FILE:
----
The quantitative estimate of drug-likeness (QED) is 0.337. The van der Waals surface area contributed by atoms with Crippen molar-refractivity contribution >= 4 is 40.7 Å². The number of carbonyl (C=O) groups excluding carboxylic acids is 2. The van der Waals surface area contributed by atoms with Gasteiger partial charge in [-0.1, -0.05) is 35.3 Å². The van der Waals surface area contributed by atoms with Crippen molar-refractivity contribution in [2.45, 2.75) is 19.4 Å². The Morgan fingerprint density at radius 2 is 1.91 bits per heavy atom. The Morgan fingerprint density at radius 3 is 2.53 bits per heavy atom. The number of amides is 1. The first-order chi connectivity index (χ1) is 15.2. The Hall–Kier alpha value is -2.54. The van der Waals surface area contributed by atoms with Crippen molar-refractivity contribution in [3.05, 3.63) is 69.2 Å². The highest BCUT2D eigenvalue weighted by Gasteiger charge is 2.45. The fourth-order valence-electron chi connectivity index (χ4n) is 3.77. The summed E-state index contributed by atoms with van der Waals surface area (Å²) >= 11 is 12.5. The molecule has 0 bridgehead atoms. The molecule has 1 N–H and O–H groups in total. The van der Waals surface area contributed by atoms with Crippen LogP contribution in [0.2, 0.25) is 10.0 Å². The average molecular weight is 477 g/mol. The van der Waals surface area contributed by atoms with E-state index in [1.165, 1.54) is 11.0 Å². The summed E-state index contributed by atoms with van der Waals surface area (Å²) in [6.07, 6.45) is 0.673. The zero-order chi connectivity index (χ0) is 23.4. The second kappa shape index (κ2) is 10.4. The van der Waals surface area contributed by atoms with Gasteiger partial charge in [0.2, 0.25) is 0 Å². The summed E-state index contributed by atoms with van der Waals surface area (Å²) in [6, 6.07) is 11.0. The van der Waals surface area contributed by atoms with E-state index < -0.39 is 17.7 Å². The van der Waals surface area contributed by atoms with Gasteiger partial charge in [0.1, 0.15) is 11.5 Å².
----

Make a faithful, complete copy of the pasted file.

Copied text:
The quantitative estimate of drug-likeness (QED) is 0.337. The van der Waals surface area contributed by atoms with Crippen molar-refractivity contribution >= 4 is 40.7 Å². The number of carbonyl (C=O) groups excluding carboxylic acids is 2. The van der Waals surface area contributed by atoms with Gasteiger partial charge in [-0.1, -0.05) is 35.3 Å². The van der Waals surface area contributed by atoms with Crippen molar-refractivity contribution in [2.45, 2.75) is 19.4 Å². The Morgan fingerprint density at radius 2 is 1.91 bits per heavy atom. The Morgan fingerprint density at radius 3 is 2.53 bits per heavy atom. The number of amides is 1. The first-order chi connectivity index (χ1) is 15.2. The Hall–Kier alpha value is -2.54. The van der Waals surface area contributed by atoms with Crippen molar-refractivity contribution in [3.05, 3.63) is 69.2 Å². The highest BCUT2D eigenvalue weighted by Gasteiger charge is 2.45. The fourth-order valence-electron chi connectivity index (χ4n) is 3.77. The summed E-state index contributed by atoms with van der Waals surface area (Å²) >= 11 is 12.5. The molecule has 0 bridgehead atoms. The molecule has 1 N–H and O–H groups in total. The van der Waals surface area contributed by atoms with Crippen LogP contribution in [0.2, 0.25) is 10.0 Å². The average molecular weight is 477 g/mol. The van der Waals surface area contributed by atoms with E-state index in [1.165, 1.54) is 11.0 Å². The summed E-state index contributed by atoms with van der Waals surface area (Å²) in [6.07, 6.45) is 0.673. The zero-order chi connectivity index (χ0) is 23.4. The second kappa shape index (κ2) is 10.4. The van der Waals surface area contributed by atoms with Gasteiger partial charge in [0.2, 0.25) is 0 Å². The summed E-state index contributed by atoms with van der Waals surface area (Å²) in [6, 6.07) is 11.0. The van der Waals surface area contributed by atoms with E-state index < -0.39 is 17.7 Å². The van der Waals surface area contributed by atoms with Gasteiger partial charge in [0.1, 0.15) is 11.5 Å².